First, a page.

Microsoft has got a subsidiary of the US defence contractor General Dynamics to pay up for Android patents being used in wearable computers.
Microsoft has reached a patent agreement with General Dynamics Itronix, maker of the Android-based GD300 wearable computer. Photo credit: General Dynamics Itronix
In a brief statement issued on Monday, Microsoft said it and General Dynamics Itronix had signed a patent agreement "that provides broad coverage under Microsoft's patent portfolio for General Dynamics Itronix devices running the Android platform".
Neither company disclosed details of the deal, but General Dynamics Itronix makes a wearable computer called the GD300 that runs on Android. The device, launched in 2010, can be used as a standalone GPS unit or — when hooked up to an appropriate radio — as a tactical mission computer.
"We are pleased to have reached this agreement with General Dynamics Itronix, which is an example of how industry leaders address intellectual property," Horacio Gutierrez, Microsoft's head lawyer for intellectual property, said in the statement.
Mark Johnston, General Dynamics Itronix's director of strategic computing, said in the statement that the "completion of this agreement enables Itronix to meet the evolving demands of our customers with more diverse applications and increased functionality in products that incorporate the Android platform".
The deal is not the first Microsoft has struck to get licensing money out of companies using Android, as a similar arrangement was agreed between Microsoft and HTC in April 2010. As with that deal, the identity of the patents covered by the General Dynamics Itronix agreement remains undisclosed.
However, a hint as to the patents' nature can be found in past lawsuits Microsoft has filed against companies it has accused of violating its patents via Android implementations.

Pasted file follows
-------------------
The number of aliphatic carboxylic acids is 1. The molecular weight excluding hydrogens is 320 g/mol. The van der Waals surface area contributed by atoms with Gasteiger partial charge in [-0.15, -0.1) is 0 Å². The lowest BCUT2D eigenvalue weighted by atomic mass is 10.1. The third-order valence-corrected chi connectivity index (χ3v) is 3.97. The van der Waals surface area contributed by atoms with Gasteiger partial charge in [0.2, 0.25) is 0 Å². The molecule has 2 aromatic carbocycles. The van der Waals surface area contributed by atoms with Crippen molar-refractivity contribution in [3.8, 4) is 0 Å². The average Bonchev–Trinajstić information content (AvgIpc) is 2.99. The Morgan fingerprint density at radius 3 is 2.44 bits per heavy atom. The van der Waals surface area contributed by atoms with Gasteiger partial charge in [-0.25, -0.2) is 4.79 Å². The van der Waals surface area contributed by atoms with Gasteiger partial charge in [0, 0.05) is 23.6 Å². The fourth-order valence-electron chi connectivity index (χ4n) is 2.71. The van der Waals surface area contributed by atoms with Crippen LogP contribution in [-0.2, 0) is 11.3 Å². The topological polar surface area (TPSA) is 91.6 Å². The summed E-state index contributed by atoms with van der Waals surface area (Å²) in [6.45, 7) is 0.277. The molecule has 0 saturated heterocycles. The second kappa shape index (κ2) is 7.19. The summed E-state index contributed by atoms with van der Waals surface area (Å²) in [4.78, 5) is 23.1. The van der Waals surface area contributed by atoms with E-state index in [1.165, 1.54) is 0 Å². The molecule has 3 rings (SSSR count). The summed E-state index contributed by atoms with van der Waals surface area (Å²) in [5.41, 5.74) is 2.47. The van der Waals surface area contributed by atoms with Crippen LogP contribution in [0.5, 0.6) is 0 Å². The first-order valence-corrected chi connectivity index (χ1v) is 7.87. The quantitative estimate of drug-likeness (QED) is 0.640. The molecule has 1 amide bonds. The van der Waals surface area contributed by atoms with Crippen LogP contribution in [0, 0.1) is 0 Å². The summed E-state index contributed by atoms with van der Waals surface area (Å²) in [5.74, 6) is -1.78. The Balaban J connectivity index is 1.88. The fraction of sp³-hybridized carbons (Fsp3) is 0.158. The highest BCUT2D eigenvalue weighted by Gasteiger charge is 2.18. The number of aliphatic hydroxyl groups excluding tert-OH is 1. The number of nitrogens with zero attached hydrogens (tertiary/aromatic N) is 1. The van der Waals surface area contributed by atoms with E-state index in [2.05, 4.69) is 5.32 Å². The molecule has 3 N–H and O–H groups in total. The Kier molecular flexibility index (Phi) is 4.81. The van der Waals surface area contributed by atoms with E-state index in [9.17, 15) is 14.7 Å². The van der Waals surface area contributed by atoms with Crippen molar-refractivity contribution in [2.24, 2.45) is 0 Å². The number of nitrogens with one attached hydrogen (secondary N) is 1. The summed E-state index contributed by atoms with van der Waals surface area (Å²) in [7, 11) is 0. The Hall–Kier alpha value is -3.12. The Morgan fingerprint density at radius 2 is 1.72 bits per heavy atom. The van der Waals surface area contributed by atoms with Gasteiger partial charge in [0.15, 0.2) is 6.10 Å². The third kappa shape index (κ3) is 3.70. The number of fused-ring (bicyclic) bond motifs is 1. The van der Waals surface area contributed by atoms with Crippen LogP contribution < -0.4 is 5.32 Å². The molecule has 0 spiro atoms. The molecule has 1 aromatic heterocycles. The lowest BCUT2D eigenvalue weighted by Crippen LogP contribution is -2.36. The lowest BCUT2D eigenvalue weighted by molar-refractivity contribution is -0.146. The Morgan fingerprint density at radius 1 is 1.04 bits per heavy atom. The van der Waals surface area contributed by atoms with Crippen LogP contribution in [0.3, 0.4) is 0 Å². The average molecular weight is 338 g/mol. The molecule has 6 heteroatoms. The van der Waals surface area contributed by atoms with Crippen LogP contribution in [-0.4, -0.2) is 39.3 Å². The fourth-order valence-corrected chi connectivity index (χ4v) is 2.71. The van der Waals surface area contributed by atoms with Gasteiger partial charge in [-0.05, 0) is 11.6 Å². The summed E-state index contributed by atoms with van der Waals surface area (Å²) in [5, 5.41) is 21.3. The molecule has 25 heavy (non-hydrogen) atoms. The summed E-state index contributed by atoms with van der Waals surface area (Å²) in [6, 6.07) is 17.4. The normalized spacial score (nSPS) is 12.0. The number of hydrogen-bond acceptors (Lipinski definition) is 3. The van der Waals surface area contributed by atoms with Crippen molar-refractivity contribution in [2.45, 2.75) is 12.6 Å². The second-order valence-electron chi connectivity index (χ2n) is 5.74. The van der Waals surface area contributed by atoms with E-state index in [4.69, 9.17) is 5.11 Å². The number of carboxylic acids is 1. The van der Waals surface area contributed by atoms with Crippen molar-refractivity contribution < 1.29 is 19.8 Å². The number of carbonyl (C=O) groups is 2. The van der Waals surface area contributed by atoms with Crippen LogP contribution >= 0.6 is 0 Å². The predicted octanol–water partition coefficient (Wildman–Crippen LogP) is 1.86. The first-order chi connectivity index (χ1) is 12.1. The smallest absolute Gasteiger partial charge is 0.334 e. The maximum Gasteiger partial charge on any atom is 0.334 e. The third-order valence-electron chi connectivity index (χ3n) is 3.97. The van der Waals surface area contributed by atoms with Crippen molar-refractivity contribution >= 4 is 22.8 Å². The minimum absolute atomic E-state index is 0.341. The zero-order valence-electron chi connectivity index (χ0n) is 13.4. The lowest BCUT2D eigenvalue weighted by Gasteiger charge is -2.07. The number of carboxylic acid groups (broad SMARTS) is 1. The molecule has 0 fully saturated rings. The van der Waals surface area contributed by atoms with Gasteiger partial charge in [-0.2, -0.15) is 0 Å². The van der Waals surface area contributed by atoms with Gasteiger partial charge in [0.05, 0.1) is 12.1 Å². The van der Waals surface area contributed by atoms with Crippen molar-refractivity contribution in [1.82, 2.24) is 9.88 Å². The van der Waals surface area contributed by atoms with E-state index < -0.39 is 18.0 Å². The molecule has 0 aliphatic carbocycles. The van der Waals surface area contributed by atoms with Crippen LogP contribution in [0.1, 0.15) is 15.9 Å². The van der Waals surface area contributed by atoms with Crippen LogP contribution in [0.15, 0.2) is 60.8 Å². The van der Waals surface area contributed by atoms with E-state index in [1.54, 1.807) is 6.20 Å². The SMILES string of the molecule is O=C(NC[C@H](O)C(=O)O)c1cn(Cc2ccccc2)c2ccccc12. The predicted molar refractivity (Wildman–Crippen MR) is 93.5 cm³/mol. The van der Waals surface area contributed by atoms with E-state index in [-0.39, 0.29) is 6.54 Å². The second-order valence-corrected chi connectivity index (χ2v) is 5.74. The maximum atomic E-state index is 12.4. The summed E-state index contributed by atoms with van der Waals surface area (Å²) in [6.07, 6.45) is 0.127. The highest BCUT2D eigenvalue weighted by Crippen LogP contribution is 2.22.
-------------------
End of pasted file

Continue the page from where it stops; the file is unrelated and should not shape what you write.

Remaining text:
The first big suit came in October 2010, when the software maker said Motorola's Android phones infringed on patents relating to the synchronisation of emails, calendars and contacts, and notifying apps about signal strength and battery power changes.
In March, Microsoft said Barnes & Noble's Android-based Nook e-reader and Nook Color tablet infringed on Microsoft patents relating to navigating through information; displaying web-page content before the background image has resolved; allowing apps to superimpose download status on top of downloading content; letting users select and adjust text; and allowing users to annotate text without changing the underlying document.
At the time, Gutierrez said the suit — which was aimed at Barnes & Noble and its suppliers Inventec and Foxconn — brought to 25 the number of Microsoft patents being litigated over in relation to Android devices.
ZDNet UK has asked both Microsoft and General Dynamics Itronix to explain which patents are covered by the new licensing deal, but had not received this information at the time of writing.
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